Wednesday, November 11, 2009

Yosemite as an Open Air Classroom: Olmsted Point

At the height of the ice ages in the high Sierra Nevada, an ice cap 2,000 feet deep covered the Tuolumne Meadows region. A massive 40-mile long glacier flowed down the Tuolumne River gorge, the largest in the Sierra, but tongues of ice crept over some drainage divides and flowed elsewhere. At Tenaya Creek, the glacier made a path into Yosemite Valley. Along the way, the glacial scouring smoothed over domes, ripped up boulders, and tore rocks from the base of cliffs, steepening them, most spectacularly at Half Dome.

One of Yosemite's finest vistas can be had from Olmsted Point, up the Tuolumne Road about eight miles southwest of Tuolumne Meadows. If Yosemite Valley lacks easily accessible features of glaciation, Olmsted Point has an embarrassment of riches. To the north (top photo), Tenaya Lake and Mt. Conness provide a nice example of a glacial tarn (lake) and a horn (a mountain peak "sharpened" by having rock plucked from the base of the cliffs below). The valley containing the lake has a broad U-shaped profile.

To the south, Tenaya Creek plunges deep into the gorge below Clouds Rest and Half Dome. The vast granitic face of Clouds Rest (center of second photo) is scored by dozens of avalanche chutes where masses of snow constantly clear off the rock and prevent trees from gaining root. Farther downstream, Half Dome looms over Yosemite Valley. Glaciers never covered the dome. It took its shape instead from the expansion of the granitic rock as it was exposed by erosion. The expansion took the form of fractures that ran parallel to the surface of the rock (exfoliation), which tends to remove corners and edges. Massive vertical fractures called joints allowed the glaciers below the dome to quarry the rocks from below, forming the stunning vertical face of the dome.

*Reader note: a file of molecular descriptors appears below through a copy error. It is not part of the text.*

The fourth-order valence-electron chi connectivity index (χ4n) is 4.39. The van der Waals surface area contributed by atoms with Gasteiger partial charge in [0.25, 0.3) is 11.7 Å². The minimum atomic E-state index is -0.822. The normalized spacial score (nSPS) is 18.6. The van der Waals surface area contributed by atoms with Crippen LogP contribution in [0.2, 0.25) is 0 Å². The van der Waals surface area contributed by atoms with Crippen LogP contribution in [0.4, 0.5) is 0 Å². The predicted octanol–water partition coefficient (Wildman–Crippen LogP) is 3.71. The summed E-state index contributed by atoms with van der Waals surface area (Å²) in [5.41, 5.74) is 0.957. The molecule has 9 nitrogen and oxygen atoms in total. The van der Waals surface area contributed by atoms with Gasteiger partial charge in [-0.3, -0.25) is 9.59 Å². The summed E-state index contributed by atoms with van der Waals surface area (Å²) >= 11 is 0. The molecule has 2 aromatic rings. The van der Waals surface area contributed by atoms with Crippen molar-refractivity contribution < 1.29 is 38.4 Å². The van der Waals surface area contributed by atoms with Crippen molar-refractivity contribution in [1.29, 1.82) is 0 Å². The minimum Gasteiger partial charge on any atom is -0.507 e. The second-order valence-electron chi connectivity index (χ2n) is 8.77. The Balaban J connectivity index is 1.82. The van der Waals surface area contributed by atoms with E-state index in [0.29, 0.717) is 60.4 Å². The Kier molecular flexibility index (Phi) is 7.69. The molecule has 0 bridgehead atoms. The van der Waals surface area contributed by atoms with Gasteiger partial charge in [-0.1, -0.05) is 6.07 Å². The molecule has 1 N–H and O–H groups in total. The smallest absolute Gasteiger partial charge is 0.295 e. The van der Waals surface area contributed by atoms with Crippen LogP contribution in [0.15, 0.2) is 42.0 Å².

Up close, the evidence of the passage of glaciers is plentiful. Hundreds of large boulders, derived from somewhere upstream, litter the landscape (glacial erratics). The surface of the granitic rock has been scraped and scoured to produce glacial polish, striations, grooves and chatter marks (third photo). If you are more interested in the petrology, the glacial polish reveals incredible details in the granite: flow patterns, dikes, and pegmatite veins are visible everywhere, not to mention huge crystals of feldspar.

Olmsted Point is all about spectacular scenery, but there is much in the way of geological learning opportunities as well. On a field trip, it is not to be missed!


Gaelyn said...

I really need to visit Yosemite. But not during winter when I'm off work. You're talking about my ancester, Fredrick Law.

Jeannette StG said...

Interesting to read how the vertical joints at Half Dome formed.
It was in Yosemite that I really got to practice my watercolors (I'm an oil painter) while the rest of the family hiked. Thanks for the info.

Silver Fox said...

This is one of my favorite viewpoints.